RCSI/COSECSA Collaboration Programme

RCSI and the College of Surgeons of East, Central and Southern Africa (COSECSA) have worked together in a deep and wide-ranging collaborative programme since 2008 with the support of Irish Aid. Through the programme, RCSI has provided COSECSA with support in a number of areas:

RCSI COSECSA Collaboration Programme countries

  • Designing and reviewing curricula for nine surgical specialties
  • Developing the first objective standardised Clinical exam (OSCE) model in the region
  • Administering and delivering exams at membership and fellowship levels
  • Developing bespoke e-learning resources and an online platform, schoolforsurgeons.net
  • Building a research culture and strengthening COSECSA’s journal
  • College administration and business development
  • Financial planning, fundraising and sustainability
  • Embedding a quality assurance culture in all aspects
  • With the WHO and partners, developing an Emergency and Trauma Care e-learning course

In the seven years prior to the start of the collaboration with RCSI, COSECSA had graduated a total of 17 surgeons. In 2020, it graduated 109 new surgeons. In total, COSECSA has graduated 559 surgeons and surpassed its top-line target of graduating 500 surgeons by 2020.

COSECSA is now the largest single contributor to the surgical workforce in the East, Central and Southern Africa region, with 800 trainees enrolled across 14 member countries and in accredited training sites in other countries in Africa.

Chart showing number of COSECSA graduates 2007-2020 


There is a perception that there is a 'brain drain' of skilled health workers from lower income countries emigrating to higher-income countries. However, research shows that 85% of surgeons who have undergone their specialist training in the region are retained in their country of training. In total, 93% of African-trained surgeons remain in Africa –'brain drain' of this cadre of healthcare worker is a myth.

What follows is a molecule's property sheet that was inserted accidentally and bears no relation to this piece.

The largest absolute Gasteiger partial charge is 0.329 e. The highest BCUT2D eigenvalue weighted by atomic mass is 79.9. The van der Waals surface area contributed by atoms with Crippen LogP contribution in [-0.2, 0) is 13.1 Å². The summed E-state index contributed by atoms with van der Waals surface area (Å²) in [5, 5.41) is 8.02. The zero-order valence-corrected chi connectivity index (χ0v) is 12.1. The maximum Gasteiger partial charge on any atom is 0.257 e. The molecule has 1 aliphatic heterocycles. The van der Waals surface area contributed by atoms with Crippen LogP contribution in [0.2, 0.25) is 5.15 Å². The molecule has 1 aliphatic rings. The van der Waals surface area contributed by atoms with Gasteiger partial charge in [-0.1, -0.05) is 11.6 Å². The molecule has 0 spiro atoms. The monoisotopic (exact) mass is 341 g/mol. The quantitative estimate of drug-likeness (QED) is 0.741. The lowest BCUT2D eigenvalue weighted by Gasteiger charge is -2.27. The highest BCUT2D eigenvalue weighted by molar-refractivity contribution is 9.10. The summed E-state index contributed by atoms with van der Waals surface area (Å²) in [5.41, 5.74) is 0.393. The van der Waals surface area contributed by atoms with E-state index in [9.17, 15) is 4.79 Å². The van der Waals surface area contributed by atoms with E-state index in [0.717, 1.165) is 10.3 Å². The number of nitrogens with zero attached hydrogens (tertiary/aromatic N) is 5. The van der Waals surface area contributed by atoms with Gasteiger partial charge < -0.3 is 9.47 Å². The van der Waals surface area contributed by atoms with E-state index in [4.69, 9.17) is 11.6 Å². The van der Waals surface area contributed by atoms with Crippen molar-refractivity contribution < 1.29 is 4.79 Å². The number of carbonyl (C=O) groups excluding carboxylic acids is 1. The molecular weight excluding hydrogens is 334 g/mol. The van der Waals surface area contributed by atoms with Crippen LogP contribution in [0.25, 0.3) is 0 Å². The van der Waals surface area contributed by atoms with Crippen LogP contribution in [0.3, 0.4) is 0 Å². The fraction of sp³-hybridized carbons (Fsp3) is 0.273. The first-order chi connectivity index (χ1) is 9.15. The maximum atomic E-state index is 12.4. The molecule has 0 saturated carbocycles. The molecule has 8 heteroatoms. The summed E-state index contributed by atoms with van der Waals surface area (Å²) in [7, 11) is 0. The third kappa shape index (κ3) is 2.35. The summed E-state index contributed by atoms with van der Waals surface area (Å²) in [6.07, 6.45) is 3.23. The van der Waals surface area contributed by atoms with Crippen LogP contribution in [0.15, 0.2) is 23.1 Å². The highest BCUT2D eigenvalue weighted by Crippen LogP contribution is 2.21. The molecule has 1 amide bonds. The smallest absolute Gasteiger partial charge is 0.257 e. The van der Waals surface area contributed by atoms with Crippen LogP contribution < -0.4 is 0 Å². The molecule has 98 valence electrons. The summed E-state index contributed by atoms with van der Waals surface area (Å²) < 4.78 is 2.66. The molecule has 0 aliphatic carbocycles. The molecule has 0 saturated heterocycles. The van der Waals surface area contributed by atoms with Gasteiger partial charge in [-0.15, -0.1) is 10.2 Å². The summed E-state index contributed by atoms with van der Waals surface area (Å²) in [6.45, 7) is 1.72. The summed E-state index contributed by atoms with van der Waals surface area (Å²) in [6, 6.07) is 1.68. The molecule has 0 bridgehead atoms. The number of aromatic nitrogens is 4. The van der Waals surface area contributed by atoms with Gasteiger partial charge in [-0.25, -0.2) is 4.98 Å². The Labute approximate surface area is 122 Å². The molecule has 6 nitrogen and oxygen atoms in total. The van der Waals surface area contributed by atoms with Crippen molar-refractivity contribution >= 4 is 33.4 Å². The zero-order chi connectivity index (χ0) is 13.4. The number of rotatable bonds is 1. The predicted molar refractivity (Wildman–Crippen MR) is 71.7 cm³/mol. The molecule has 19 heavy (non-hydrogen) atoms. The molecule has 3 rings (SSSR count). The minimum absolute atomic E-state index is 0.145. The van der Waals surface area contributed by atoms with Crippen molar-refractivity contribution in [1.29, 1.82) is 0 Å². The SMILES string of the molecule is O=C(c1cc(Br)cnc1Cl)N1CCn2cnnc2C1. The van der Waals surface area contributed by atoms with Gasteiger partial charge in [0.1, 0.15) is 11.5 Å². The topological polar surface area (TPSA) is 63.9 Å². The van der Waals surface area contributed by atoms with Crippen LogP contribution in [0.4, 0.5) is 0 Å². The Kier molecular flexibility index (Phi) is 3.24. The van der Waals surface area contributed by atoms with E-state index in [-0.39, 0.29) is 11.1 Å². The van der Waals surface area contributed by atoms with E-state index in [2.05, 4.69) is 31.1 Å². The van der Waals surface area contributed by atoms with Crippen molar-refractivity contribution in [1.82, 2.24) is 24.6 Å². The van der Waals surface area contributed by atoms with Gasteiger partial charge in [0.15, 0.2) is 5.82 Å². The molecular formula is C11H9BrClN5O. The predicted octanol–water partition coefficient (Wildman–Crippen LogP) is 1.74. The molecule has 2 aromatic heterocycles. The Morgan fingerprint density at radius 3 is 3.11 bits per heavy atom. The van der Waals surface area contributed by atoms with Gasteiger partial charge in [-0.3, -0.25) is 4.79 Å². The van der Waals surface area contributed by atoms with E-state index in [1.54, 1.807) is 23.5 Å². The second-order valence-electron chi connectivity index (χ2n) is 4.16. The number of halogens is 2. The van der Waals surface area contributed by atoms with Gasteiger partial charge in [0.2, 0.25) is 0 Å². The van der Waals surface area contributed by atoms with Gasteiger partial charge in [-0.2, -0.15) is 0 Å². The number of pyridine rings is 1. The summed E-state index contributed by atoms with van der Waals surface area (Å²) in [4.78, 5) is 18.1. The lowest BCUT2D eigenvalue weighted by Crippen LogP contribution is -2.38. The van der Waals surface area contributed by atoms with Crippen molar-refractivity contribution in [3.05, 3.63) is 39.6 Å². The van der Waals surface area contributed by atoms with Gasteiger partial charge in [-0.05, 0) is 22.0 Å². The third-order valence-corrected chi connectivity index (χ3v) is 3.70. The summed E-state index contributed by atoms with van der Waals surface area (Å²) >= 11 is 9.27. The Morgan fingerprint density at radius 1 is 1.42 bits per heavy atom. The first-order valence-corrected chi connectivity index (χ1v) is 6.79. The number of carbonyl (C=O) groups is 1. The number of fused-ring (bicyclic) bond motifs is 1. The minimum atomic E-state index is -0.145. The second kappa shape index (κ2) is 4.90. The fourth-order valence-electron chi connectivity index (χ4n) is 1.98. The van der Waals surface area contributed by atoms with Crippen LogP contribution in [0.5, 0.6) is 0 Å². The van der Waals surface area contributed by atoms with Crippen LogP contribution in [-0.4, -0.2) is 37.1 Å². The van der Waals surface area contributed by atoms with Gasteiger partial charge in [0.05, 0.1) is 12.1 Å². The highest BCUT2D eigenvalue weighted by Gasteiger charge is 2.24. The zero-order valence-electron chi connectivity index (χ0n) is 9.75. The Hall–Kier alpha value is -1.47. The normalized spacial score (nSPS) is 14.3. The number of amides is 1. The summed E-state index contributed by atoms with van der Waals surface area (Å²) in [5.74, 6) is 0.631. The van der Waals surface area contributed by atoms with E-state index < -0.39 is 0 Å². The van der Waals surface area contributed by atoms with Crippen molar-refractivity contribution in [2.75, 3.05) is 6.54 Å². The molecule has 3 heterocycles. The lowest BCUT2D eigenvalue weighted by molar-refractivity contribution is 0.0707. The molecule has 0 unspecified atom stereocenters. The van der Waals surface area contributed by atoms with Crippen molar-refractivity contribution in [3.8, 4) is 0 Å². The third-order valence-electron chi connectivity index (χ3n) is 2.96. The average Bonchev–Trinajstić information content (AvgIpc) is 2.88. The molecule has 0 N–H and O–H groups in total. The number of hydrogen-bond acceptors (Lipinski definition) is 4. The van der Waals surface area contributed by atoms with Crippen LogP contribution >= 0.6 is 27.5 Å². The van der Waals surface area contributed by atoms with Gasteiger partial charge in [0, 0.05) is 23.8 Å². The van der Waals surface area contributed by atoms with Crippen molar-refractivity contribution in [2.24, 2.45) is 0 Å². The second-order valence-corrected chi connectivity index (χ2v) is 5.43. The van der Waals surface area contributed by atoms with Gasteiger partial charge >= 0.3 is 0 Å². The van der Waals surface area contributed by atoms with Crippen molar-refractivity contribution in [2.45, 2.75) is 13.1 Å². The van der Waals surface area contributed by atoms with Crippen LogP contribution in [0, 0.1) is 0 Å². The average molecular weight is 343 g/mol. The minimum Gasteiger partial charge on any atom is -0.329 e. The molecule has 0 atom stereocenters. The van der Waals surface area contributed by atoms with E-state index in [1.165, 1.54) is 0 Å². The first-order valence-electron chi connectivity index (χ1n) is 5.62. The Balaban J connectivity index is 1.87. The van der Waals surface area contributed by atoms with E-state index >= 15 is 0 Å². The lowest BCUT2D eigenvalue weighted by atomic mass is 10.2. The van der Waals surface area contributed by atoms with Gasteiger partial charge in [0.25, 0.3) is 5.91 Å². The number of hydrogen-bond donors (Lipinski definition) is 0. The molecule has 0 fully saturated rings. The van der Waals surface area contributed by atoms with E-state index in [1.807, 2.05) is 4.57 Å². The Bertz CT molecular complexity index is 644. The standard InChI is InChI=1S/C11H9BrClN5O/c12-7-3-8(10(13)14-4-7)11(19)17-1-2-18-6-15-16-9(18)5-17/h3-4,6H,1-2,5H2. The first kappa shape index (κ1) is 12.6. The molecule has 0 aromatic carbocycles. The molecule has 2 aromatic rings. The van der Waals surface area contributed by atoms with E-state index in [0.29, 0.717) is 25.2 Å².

A short survey conducted in early 2020 indicates that the retention rate for COSECSA graduates from classes 2014-2017 in their country of training remains above 80%.

COSECSA-trained surgeons perform on average between 300-400 major surgeries a year. They also become trainers for the next generation of surgeons, thus exponentially increasing their impact on surgery in the region.

COSECSA graduation

RCSI's work with COSECSA has resulted in online, print and broadcast media coverage of the programme, and assisted in raising the profile of the ongoing work of COSECSA in the region.

Separating conjoined twins in Zambia

The RCSI/COSECSA Collaboration Programme is funded by the Irish public through the State's development arm, Irish Aid.

Irish Aid identified the programme as a strategic partnership within the Development Cooperation Division's Multiannual Financial Framework (MAFF) for Global Health and HIV/AIDS for the period 2017–2020.  Additional funding of €500,000 was approved as part of the 2021 IDC to support the 2021 phase of the Collaboration Programme (2021–2024)

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Since 2008, Irish Aid have provided €5.6 million to the CP.

The programme's 'Theory of Change' illustrates RCSI, COSECSA and Irish Aid's vision to make better surgery more available to more patients over the 2007–2020 period.

The coordinator for the programme liaises with officials in Irish Aid in Ireland, and with the network of Irish Embassies credentialed in COSECSA member countries to deliver, progress and support the partnership.

Kigali Graduation 2018